Oh man, I was really lucky! DAVID Z was our producer and he was co-produced by TONY BRAUNAGEL, who was also our drummer on the record. This whole record was kind of a fluke actually. I got the label interested and I had put out an independent release in 2006 called 'SUPERMAN'. Finally, it seemed like I was starting to get somewhere with songwriting and sining. Things were coming together but initially, the record company was simply going to re-release 'SUPERMAN' and re-mix it. TONY BRAUNAGEL was hired on to work with me and luckily enough, he listened to it and he really liked it and he said "You need to do a real record. These are good songs!" So we went to the label and convinced them and then DAVID Z. came in. He produced 'PURPLE RAIN' and lot of other PRINCE records. I've been a fan of PRINCE since I was in high school. When I was a kid and saw the name DAVID Z. I always thought 'maybe that guy's name is DAVID ZITO!' 'Maybe I'll get to work with him someday!' It's actually true. I told him that when I first met him and he thought I was crazy. When DAVID came on to the project we were able to get all of these wonderful musicians involved. TONY BRAUNAGEL himself has been a drummer for BONNIE RAITT and has worked with TAJ MAHAL for years. He brought in HUTCH HUTCHINSON who has been BONNIE RAITT's bass player for the past twenty years. He's also played with everyone from the ROLLING STONES to JOHNNY CASH. BENMONT TENCH played keyboards on this album and he's been with TOM PETTY AND THE HEARTBREAKERS since the beginning for over thirty years now. I just felt like I had no business playing music with these people at all. So this was a pretty good first real record. Everyone really wanted to do it and it all fell in place.
It's very interesting for me to hear you call this one the "real" record. Were the other albums fake?
They were what they were. The very first one I did was about ten or twelve years ago, and the guy that I worked with at the music store gave me two thousand dollars. That was one thousand dollars to record my album in one day. We did the whole thing live. The other thousand dollars went to print a thousand CDs. It was in a guys basement in St. Louis. It got things started. For the second album, this other guy got involved and we threw a little more money in and spent all of this time and then the album kind of sat there and then the third one was recorded in my living room with a home recording machine. The fourth one was recorded was recorded in a shed in the back of a guy's house.
So by "real" record, you mean that you had time and money?
Yeah, and on those other albums, I did everything. I came up with the arrangements and I played all of the other instruments. They were very independent and very low budget but with 'TODAY', I got to be in a real studio with a producer and musicians. The whole thing was recorded and mixed in eight days. The band recorded all of their parts in three days and I did a couple of days of overdubs, but most of the album was recorded live. It was like making a real record.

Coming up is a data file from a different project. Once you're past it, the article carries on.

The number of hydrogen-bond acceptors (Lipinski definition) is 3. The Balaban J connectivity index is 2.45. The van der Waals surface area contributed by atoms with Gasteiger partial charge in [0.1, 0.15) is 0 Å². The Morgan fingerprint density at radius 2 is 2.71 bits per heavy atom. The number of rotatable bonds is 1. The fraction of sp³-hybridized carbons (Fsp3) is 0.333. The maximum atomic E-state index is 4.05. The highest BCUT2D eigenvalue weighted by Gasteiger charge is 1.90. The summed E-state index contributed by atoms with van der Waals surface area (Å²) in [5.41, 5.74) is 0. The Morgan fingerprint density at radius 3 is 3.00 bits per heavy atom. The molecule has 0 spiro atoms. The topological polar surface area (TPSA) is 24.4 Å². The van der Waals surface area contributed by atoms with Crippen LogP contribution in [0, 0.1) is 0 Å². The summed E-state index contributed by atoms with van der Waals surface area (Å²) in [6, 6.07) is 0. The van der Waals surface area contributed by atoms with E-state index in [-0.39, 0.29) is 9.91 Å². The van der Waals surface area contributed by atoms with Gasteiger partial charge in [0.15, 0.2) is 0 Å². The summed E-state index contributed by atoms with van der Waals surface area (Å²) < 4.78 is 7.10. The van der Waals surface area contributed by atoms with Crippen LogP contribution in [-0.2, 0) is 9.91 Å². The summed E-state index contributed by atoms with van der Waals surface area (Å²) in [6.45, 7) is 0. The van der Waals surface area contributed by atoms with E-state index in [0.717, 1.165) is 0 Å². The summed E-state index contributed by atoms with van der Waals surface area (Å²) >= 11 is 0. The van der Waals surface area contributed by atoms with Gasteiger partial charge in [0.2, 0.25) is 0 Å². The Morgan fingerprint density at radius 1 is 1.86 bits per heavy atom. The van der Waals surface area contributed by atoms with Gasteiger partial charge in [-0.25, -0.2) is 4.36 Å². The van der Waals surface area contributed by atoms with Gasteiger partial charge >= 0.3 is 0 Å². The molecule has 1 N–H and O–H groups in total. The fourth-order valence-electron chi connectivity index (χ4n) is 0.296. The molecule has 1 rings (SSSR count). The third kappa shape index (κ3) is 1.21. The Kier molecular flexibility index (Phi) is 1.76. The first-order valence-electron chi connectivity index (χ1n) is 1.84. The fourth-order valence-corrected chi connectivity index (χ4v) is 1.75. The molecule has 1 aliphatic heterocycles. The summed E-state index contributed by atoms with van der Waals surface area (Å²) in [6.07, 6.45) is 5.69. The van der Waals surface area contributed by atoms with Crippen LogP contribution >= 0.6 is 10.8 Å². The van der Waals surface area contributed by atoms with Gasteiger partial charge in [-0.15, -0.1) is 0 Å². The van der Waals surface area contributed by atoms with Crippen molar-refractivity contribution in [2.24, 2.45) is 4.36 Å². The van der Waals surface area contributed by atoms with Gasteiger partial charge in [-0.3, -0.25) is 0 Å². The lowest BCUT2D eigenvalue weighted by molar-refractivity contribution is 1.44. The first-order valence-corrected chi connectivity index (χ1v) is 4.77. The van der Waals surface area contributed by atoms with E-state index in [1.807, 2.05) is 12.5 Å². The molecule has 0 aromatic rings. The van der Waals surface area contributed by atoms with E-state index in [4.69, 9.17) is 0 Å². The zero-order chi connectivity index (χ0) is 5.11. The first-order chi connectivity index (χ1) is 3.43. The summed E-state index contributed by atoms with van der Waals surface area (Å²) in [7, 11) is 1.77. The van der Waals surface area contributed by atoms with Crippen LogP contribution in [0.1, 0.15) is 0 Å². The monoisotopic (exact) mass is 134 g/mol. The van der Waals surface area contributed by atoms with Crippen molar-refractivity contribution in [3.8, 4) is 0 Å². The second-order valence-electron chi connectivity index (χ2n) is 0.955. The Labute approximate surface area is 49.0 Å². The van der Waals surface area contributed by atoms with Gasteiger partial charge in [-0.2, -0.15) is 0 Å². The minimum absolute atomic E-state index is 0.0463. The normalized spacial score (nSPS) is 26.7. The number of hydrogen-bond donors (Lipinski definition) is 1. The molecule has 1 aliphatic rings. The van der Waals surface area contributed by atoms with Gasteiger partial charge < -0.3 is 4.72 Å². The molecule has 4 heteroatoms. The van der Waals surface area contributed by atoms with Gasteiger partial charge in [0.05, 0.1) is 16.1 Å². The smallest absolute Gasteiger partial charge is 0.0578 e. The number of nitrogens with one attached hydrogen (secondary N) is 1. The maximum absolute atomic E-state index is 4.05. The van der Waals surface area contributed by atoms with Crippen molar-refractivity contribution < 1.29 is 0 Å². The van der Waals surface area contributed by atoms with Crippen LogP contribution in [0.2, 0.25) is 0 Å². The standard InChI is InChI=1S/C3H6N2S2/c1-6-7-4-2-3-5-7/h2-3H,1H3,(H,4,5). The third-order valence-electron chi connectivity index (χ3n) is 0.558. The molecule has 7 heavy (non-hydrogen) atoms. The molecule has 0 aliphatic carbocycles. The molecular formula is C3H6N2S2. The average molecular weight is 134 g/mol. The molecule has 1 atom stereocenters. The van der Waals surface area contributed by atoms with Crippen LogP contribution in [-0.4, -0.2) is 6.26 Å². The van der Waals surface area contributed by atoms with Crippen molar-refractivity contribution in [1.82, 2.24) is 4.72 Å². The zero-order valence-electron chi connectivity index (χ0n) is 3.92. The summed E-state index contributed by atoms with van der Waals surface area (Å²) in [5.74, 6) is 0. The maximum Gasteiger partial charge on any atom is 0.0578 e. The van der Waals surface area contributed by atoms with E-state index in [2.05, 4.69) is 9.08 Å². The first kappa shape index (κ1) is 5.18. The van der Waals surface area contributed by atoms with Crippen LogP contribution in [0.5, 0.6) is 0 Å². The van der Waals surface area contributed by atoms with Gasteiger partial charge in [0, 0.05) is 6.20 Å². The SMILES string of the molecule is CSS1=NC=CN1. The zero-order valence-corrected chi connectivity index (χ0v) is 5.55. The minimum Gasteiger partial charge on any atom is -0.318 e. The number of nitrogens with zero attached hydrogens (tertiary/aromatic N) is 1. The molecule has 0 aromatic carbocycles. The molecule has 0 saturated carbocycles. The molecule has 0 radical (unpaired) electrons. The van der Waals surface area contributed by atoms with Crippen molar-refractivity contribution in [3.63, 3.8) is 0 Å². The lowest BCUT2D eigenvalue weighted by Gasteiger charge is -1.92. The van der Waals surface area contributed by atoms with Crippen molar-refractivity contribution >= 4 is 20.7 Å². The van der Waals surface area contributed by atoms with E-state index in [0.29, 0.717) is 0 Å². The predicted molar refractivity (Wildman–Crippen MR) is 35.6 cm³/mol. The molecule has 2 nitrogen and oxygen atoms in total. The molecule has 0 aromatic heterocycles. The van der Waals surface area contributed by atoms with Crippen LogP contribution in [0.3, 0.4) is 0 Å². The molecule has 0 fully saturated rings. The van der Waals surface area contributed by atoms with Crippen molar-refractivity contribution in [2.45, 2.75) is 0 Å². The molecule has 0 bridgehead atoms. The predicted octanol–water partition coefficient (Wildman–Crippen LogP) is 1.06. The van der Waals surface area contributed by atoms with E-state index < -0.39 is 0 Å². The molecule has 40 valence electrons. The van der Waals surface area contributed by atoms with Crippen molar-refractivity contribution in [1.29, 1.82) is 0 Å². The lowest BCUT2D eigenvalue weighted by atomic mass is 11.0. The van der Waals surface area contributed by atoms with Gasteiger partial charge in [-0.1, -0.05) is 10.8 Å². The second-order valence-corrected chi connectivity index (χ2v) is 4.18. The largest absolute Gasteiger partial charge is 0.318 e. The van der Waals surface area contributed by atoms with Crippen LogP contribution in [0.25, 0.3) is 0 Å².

You did make a real record. You did!
But it was the greatest thing in the world for me to be able to be there in the studio with these people who really liked my music. It was really fun.
You talked about the song SUPERMAN already, but what other songs off ot this CD sort of stand out for you at the moment?
You mean as in which ones I like?
Yes, and don't say that they are your children!
I really like 'LOVE LIKE THIS'. I've heard it so much on the internet and stuff when I go to check my MYSPACE or my e-mail and I'm like "Okay, I've heard this song before!", but I really like it. I really like 'SLOW IT DOWN' and I really like playing that one live. 'TIME TO GO HOME' is also another favorite but I'm not gonna lie to you. I like 'em all pretty much. Some of them I'm liking more now because we're playing them, like the song 'DIRTY THINGS' which was just this random song on one of my records. I had hardly ever played it live, but as we were going through, they picked it and everyone was like 'this is a really good song!' and I was like 'really?'. Now that we're playing it live, I'm really starting to like it. It's rockin' and it's really fun to play. I look forward to playing it every night.
That sort of falls into my next question. How are audiences taking it all in?
I've got a really good band and we play three piece. The drummer sings the background parts with me and it's a really good sound. I think we do the record justice even though there are only three of us. It's a stripped down version but the songs really come through. we have been killin'! It's been going real well! When we get going in front of a crowd, we seem to win them over and we've been selling a lot of CDs. Right now, we're getting sold in the bluesier side of the music industry. The record is bluesy, but I don't necessarily think it's blues in the traditional sense. So when we play these places, at first they are expecting some straight up blues, but they end up liking our music a little more maybe because there is a little more going on. There's some storytelling, some singing, some guitar playing going on and some stuff you can dance to.
What do you want someone to come away with after listening to 'TODAY?'
Well obviously, I hope they like it. I'm really proud of the record. I like it. I like the songs and I'm happy for them. I'm happy that they got their due and that they got the production that they deserve. I love making this music, so if enough people like it enough so that I can do more records, that will be great.
ROCKWIRED LIVE PRESENTS: MIKE ZITO
AND HIS CD 'TODAY'
SATURDAY, JULY 19, 2008 AT 5:00PM (PST) ON WWW.KTSTFM.COM